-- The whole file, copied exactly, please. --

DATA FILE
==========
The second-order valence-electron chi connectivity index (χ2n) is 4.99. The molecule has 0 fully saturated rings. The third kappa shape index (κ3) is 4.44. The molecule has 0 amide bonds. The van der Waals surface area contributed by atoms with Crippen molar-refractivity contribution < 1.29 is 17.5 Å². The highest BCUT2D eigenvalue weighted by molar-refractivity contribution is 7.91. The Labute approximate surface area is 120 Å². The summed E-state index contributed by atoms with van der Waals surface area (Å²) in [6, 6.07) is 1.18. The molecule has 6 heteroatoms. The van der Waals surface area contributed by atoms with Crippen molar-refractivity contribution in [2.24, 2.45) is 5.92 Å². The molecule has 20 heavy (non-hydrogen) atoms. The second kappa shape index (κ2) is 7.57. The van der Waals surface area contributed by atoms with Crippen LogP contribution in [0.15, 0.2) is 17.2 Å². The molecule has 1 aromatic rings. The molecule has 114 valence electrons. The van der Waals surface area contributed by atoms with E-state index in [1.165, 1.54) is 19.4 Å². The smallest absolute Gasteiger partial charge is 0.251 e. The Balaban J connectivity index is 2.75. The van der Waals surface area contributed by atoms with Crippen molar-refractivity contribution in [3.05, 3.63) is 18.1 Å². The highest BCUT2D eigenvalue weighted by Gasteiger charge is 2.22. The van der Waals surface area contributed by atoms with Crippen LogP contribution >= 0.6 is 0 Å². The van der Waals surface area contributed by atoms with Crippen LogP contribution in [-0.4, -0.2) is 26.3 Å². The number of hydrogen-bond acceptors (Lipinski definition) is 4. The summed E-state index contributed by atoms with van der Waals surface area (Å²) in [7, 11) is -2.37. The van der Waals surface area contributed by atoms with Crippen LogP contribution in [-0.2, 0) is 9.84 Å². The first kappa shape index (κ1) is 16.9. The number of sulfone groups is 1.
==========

The second-order valence-electron chi connectivity index (χ2n) is 4.99. The molecule has 0 fully saturated rings. The third kappa shape index (κ3) is 4.44. The molecule has 0 amide bonds. The van der Waals surface area contributed by atoms with Crippen molar-refractivity contribution < 1.29 is 17.5 Å². The highest BCUT2D eigenvalue weighted by molar-refractivity contribution is 7.91. The Labute approximate surface area is 120 Å². The summed E-state index contributed by atoms with van der Waals surface area (Å²) in [6, 6.07) is 1.18. The molecule has 6 heteroatoms. The van der Waals surface area contributed by atoms with Crippen molar-refractivity contribution in [2.24, 2.45) is 5.92 Å². The molecule has 20 heavy (non-hydrogen) atoms. The second kappa shape index (κ2) is 7.57. The van der Waals surface area contributed by atoms with Crippen LogP contribution in [0.15, 0.2) is 17.2 Å². The molecule has 1 aromatic rings. The molecule has 114 valence electrons. The van der Waals surface area contributed by atoms with E-state index in [1.165, 1.54) is 19.4 Å². The smallest absolute Gasteiger partial charge is 0.251 e. The Balaban J connectivity index is 2.75. The van der Waals surface area contributed by atoms with Crippen molar-refractivity contribution in [3.05, 3.63) is 18.1 Å². The highest BCUT2D eigenvalue weighted by Gasteiger charge is 2.22. The van der Waals surface area contributed by atoms with Crippen LogP contribution >= 0.6 is 0 Å². The van der Waals surface area contributed by atoms with Crippen LogP contribution in [-0.4, -0.2) is 26.3 Å². The number of hydrogen-bond acceptors (Lipinski definition) is 4. The summed E-state index contributed by atoms with van der Waals surface area (Å²) in [7, 11) is -2.37. The van der Waals surface area contributed by atoms with Crippen LogP contribution in [-0.2, 0) is 9.84 Å². The first kappa shape index (κ1) is 16.9. The number of sulfone groups is 1.